Among the technorati, journalist Nicholas Carr is infamous for his 2003 article in the Harvard Business Review declaring that information technology was no longer a significant source of corporate competitive advantage. Carr's assertion challenged not only the received wisdom from a generation of strategy consultants, but also the marketing campaigns of every hardware and software vendor and thousands of newly minted "chief information officers."
While Carr may have overstated his point a bit, it was well received by chief executives who always suspected they were spending too much, or getting too little, out of all those expensive technology investments they approved.
Now Carr is back with an equally controversial notion -- the death of the corporate IT department -- that he launched in the spring issue of MIT's Sloan Management Review and is now peddling in speeches to business groups and industry conferences.
For years, economic historians have drawn the parallel between the productivity revolution spurred by the development of electric power at the turn of the 20th century and development of computers and the Internet at the turn of the 21st. Carr simply builds on that analogy.
In the early years of electricity, he notes, manufacturing companies generated their own power from dynamos they purchased from General Electric or Westinghouse. But in the 1890s, Samuel Insull, an adviser to Thomas Edison, came up with the insight that he could provide electricity more efficiently, even for the biggest users, from centralized plants that realized economies of scale. The company he founded, Chicago's Commonwealth Edison, would become one of the country's biggest and most successful enterprises, lowering the price of electricity and serving as the model for the power industry for more than a century.
Now, Carr predicts, the same transition is coming to the world of information technology. Instead of each company buying, maintaining and upgrading its own hardware and software -- most of which are remarkably similar from one company to the next -- it will buy computing services from a utility-type company, paying for only what it uses while enjoying the lower costs that come from scale economies.
Carr argues that the current setup is rife with inefficiency and excess capacity, citing studies showing that the typical corporate data center uses, at most, only a third of its available processing power while more than half of its storage capacity is wasted. And if you are the typical employee, you use just 5 percent of the computing power of that PC on your desktop.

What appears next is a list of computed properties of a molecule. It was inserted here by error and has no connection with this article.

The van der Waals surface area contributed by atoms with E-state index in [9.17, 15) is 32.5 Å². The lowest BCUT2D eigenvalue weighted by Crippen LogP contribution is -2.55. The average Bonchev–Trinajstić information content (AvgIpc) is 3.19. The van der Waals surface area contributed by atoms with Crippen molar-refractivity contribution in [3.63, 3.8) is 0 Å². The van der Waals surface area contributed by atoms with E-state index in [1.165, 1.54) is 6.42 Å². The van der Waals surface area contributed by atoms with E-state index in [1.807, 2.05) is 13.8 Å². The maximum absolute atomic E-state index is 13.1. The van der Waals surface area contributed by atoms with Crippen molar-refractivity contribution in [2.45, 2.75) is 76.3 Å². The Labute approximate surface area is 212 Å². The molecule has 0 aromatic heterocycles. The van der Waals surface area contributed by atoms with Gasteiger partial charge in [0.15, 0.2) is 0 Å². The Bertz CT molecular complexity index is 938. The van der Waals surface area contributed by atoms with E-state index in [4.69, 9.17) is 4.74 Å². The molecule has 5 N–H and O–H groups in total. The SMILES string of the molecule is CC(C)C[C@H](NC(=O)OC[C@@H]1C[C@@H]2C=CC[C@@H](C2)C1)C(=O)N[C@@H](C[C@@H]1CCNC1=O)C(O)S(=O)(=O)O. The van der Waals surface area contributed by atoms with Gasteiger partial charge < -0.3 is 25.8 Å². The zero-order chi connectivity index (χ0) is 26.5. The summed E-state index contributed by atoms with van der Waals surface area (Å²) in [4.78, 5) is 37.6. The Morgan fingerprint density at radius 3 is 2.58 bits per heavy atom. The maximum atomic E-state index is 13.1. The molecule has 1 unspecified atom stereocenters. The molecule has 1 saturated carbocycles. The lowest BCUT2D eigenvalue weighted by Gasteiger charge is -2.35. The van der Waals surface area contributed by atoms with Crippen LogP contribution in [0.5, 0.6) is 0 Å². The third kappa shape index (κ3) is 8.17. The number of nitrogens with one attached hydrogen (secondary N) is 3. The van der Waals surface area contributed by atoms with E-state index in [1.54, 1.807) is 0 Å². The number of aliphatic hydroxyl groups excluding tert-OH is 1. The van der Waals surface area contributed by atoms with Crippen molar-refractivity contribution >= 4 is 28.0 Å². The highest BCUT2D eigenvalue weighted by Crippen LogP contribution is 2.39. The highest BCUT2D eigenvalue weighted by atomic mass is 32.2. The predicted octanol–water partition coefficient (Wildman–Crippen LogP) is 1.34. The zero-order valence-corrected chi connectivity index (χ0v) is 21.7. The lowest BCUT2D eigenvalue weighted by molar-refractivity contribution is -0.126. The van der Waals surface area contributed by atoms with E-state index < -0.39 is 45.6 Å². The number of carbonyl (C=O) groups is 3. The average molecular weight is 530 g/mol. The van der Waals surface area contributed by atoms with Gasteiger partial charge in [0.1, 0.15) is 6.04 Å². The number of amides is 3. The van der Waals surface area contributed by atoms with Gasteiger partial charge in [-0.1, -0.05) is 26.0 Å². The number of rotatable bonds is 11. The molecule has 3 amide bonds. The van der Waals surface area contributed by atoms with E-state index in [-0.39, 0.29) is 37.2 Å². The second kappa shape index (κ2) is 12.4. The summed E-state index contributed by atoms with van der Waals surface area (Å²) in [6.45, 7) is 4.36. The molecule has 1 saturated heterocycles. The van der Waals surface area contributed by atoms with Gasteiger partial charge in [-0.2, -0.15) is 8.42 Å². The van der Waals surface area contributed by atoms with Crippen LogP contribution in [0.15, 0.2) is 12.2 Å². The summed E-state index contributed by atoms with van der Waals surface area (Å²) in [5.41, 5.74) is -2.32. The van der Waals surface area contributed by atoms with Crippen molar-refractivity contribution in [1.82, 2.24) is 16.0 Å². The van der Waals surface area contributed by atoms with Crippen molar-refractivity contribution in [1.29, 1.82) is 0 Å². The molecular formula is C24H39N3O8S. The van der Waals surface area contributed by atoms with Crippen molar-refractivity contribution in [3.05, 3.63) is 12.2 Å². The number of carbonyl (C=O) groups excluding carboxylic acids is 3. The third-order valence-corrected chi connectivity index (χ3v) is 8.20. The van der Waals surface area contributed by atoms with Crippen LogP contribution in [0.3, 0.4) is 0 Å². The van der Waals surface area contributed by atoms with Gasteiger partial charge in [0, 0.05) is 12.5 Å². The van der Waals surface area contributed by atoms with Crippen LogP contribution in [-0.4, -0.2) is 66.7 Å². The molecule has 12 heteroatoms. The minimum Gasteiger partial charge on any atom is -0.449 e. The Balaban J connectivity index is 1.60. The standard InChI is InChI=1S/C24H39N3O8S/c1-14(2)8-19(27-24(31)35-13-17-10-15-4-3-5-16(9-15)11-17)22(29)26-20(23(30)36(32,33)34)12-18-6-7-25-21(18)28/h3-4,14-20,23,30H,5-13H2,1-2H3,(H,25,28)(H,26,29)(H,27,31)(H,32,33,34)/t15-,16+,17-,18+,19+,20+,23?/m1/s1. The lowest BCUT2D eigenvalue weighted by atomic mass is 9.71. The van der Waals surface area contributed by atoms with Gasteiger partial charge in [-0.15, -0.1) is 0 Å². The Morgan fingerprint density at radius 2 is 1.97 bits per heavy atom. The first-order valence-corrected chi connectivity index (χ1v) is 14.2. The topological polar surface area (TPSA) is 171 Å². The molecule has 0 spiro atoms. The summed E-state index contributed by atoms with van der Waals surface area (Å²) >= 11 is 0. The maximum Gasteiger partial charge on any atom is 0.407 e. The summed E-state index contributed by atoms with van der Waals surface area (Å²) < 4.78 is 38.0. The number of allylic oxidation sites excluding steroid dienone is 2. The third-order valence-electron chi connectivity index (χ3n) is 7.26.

It was only 20 years ago when everyone was sure that computing would become increasingly decentralized -- out with the old mainframe and in with the personal computer, which would become ever more powerful with each generation of computer chip. Now, however, the swing to centralization is driven by the new economics of the Internet and dirt-cheap communication, and technological advances that make it easier for different programs and operating systems to work with each other and allow large numbers of servers and disk drives to effectively act as one big computer.
In essence, the trend toward centralization began back when Ross Perot first persuaded a corporation to "outsource" its IT department to his new company, EDS. And even before Carr's article appeared, companies like Sun and IBM were already peddling early versions of a utility-type service, renting out processing and storage capacity for a fixed unit-price. Sun is even setting up an online auction of excess computing capacity. MCI's Digex unit, meanwhile, has been targeting small and mid-size companies with data centers that use shared hardware and software in a utility-type arrangement.
Microsoft, meanwhile, is about to introduce a new generation of products -- Web 2.0 and Microsoft Live -- that essentially embraces the utility model by allowing users to buy into software over the Web rather than installing it on their own computers. And what is Google, after all, but a giant computer utility providing search capabilities and now a growing set of services to huge numbers of customers?
All this has profound implications for the type and quantity of equipment that will be sold, and how it will be priced. And, not surprisingly, the industry has largely pooh-poohed Carr's thesis and thrown up all sorts of reasons why things won't -- or shouldn't -- develop in that direction.
I suspect, however, that Carr is on to something, and that there will be an important place in business history -- and the Forbes 500 list -- for whoever figures out how to become the Insull of computing. An equally intriguing question is whether he'll be a Sam or a Sanjay.
Steven Pearlstein will host a Web discussion today at 11 a.m. at washingtonpost.com. He can be reached at firstname.lastname@example.org.